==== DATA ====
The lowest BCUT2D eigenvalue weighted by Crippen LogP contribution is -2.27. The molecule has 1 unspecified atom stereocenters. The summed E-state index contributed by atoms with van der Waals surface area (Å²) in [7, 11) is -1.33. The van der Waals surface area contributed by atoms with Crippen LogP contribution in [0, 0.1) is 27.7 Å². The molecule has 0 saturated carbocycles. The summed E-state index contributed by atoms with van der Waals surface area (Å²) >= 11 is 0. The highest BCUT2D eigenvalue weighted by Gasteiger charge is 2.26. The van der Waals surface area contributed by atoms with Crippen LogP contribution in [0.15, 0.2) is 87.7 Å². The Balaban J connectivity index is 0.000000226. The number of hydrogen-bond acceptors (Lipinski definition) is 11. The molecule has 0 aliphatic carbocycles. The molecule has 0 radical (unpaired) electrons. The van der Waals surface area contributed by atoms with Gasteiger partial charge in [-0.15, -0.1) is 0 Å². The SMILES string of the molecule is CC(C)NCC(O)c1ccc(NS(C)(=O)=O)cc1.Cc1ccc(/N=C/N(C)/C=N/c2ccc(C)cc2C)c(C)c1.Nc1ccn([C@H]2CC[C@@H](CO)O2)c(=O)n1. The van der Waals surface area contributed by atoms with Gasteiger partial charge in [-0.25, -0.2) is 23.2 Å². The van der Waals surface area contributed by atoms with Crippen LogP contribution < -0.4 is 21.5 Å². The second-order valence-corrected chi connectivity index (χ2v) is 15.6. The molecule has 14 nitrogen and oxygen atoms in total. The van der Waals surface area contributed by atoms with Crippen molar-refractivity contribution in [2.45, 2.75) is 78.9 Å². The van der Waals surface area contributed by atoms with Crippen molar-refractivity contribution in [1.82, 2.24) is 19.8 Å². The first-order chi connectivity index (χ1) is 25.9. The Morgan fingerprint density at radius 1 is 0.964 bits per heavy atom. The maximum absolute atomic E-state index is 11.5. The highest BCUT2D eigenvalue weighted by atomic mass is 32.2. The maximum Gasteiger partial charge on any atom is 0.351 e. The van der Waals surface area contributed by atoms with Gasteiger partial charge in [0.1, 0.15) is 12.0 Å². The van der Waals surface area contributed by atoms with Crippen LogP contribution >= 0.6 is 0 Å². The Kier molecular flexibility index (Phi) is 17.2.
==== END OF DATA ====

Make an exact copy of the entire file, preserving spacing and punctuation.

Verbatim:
The lowest BCUT2D eigenvalue weighted by Crippen LogP contribution is -2.27. The molecule has 1 unspecified atom stereocenters. The summed E-state index contributed by atoms with van der Waals surface area (Å²) in [7, 11) is -1.33. The van der Waals surface area contributed by atoms with Crippen LogP contribution in [0, 0.1) is 27.7 Å². The molecule has 0 saturated carbocycles. The summed E-state index contributed by atoms with van der Waals surface area (Å²) >= 11 is 0. The highest BCUT2D eigenvalue weighted by Gasteiger charge is 2.26. The van der Waals surface area contributed by atoms with Crippen LogP contribution in [0.15, 0.2) is 87.7 Å². The Balaban J connectivity index is 0.000000226. The number of hydrogen-bond acceptors (Lipinski definition) is 11. The molecule has 0 aliphatic carbocycles. The molecule has 0 radical (unpaired) electrons. The van der Waals surface area contributed by atoms with Gasteiger partial charge in [-0.15, -0.1) is 0 Å². The SMILES string of the molecule is CC(C)NCC(O)c1ccc(NS(C)(=O)=O)cc1.Cc1ccc(/N=C/N(C)/C=N/c2ccc(C)cc2C)c(C)c1.Nc1ccn([C@H]2CC[C@@H](CO)O2)c(=O)n1. The van der Waals surface area contributed by atoms with Gasteiger partial charge in [-0.25, -0.2) is 23.2 Å². The van der Waals surface area contributed by atoms with Crippen LogP contribution < -0.4 is 21.5 Å². The second-order valence-corrected chi connectivity index (χ2v) is 15.6. The molecule has 14 nitrogen and oxygen atoms in total. The van der Waals surface area contributed by atoms with Crippen molar-refractivity contribution in [2.45, 2.75) is 78.9 Å². The van der Waals surface area contributed by atoms with Crippen molar-refractivity contribution in [1.82, 2.24) is 19.8 Å². The first-order chi connectivity index (χ1) is 25.9. The Morgan fingerprint density at radius 1 is 0.964 bits per heavy atom. The maximum absolute atomic E-state index is 11.5. The highest BCUT2D eigenvalue weighted by atomic mass is 32.2. The maximum Gasteiger partial charge on any atom is 0.351 e. The van der Waals surface area contributed by atoms with Gasteiger partial charge in [0.1, 0.15) is 12.0 Å². The van der Waals surface area contributed by atoms with Crippen LogP contribution >= 0.6 is 0 Å². The Kier molecular flexibility index (Phi) is 17.2.